Monday, July 12, 2010

7# Somerset Maugham ''The Razor's Edge''

By Aley Martin

There is something rather special about W Somerset Maugham. Maugham's works offer a detail into the life of a man who struggled with his sexuality and his choice of career. Utilizing both, one can find his misogynist tendencies in the characterizations of men and women in his tales, from "Razors Edge" to one of his best works "Of Human Bondage". One can also find astute understanding of the foibles inherent in human living in some of his lesser known works, including "Christmas Holiday" and "Mrs. Craddock".

Delving into the works of Maugham carries the reader to another time and another state of mind, one in which the reader acknowledges how difficult life can be. Maugham lays out the most complex characters and asks us to forgive them for their frailties. Often, we can see the direct correlation to his own life in his dramatic imagery. For instance, it is said he used his landlady as a model for the character of Mrs. Craddock and he indicates her glorified idea of romance and marriage in his depictions. His "Christmas Holiday" characters, a rich young man who visits Paris during Christmas, and the lady of the evening who holds a sad secret, come across like a mystery unfolding before ours and the characters eyes. Maugham sets the scene of intrigue, and sexual tension and does the unlikely thing, he leaves it smoldering.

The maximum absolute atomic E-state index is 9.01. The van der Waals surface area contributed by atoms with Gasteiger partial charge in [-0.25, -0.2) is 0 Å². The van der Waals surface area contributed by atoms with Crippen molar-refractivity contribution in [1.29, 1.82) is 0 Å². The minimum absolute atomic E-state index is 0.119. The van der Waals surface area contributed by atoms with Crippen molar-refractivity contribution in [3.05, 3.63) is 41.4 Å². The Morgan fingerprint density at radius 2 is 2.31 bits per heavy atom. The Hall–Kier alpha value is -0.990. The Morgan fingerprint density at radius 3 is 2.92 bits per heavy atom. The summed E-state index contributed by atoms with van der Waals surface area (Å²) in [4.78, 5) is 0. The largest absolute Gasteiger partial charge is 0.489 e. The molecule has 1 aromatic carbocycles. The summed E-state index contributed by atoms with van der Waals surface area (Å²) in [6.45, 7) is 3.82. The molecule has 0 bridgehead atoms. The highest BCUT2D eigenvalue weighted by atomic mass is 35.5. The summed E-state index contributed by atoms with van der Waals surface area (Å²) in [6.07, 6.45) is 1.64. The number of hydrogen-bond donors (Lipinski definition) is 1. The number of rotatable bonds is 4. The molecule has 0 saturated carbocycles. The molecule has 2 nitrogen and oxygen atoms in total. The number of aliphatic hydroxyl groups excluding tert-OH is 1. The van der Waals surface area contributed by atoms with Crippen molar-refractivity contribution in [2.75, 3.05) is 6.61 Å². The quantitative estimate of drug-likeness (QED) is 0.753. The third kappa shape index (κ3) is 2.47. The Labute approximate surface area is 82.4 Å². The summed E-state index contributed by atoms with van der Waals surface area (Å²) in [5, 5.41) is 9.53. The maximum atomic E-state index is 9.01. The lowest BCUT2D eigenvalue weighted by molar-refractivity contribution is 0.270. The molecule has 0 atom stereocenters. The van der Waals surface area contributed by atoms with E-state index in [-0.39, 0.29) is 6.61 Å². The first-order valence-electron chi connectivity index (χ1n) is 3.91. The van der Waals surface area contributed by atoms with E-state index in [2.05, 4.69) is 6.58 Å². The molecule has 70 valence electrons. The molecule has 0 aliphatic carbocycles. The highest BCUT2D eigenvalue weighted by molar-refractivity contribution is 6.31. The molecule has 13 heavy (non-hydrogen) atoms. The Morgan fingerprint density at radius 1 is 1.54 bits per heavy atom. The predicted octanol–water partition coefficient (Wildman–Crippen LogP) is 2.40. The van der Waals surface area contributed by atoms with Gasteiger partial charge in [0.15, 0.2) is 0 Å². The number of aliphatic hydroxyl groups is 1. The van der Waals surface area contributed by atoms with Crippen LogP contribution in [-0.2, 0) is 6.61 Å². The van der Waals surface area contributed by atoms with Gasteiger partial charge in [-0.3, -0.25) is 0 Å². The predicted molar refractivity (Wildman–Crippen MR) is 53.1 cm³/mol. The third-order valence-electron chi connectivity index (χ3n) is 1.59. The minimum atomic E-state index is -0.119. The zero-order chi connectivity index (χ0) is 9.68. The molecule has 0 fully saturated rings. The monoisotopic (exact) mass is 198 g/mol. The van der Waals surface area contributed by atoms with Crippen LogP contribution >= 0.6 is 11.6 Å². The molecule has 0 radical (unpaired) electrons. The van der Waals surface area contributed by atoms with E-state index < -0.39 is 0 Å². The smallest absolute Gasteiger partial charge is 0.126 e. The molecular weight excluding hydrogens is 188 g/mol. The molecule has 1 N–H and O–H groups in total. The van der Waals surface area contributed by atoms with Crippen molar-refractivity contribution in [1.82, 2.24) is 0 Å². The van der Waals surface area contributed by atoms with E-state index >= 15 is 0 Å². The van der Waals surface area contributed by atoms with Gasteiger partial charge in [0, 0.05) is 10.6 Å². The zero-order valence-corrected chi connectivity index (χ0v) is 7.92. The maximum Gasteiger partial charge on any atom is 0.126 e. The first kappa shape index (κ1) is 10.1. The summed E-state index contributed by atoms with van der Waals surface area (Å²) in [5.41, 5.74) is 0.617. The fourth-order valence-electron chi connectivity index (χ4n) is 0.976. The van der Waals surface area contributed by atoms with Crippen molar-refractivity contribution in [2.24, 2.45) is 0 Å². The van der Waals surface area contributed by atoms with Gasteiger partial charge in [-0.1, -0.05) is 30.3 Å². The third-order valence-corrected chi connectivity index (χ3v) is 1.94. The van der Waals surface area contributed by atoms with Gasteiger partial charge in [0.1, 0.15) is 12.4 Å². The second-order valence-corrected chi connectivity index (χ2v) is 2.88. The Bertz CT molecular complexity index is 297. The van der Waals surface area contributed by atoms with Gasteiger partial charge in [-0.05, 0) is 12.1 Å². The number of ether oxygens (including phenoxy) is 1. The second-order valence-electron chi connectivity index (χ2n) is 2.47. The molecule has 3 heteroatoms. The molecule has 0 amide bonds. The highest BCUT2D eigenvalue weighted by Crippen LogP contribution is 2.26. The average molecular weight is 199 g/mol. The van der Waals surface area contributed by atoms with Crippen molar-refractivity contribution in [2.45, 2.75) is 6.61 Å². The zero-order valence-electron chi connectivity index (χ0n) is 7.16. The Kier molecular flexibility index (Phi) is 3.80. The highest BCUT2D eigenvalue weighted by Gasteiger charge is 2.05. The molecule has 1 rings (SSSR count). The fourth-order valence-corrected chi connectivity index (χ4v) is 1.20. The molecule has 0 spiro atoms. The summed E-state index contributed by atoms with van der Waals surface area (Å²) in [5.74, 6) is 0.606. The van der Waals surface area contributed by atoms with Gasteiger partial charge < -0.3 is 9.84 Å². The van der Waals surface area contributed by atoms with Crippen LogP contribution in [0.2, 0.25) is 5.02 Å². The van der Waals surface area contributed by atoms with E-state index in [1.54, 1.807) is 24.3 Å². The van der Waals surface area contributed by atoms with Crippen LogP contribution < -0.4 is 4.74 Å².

The writer offers us a more spiritual journey in "The Razors Edge", a more metaphysical experience that leads the character into strange and new, wondrous places and spaces. Using his experiences as an ambulance driver in this novel, we find the character living that life for a period of time. And as he was also an undercover agent for British intelligence, we can see he knows how and what to reveal and what to keep hidden in his characters minds.

Maugham also offers some of his fascinating thoughts in his "Writer's Notebook" which he explains are fodder for possible works and things he just felt necessary to jot down just in case one day he might use them in something he writes. As a writer, I can attest this is the most interesting piece of work he left behind. Looking deeply into the thought and ideas Maugham dictates to himself offers the reader a fresh new look at the writer to who I am gratefully indebted.

There are many works still on the shelves awaiting my bleary eyes. There is something comforting knowing that, and also relishing the idea that taking time to read the words of such a great writer makes the journey well worth the bumps in the road.

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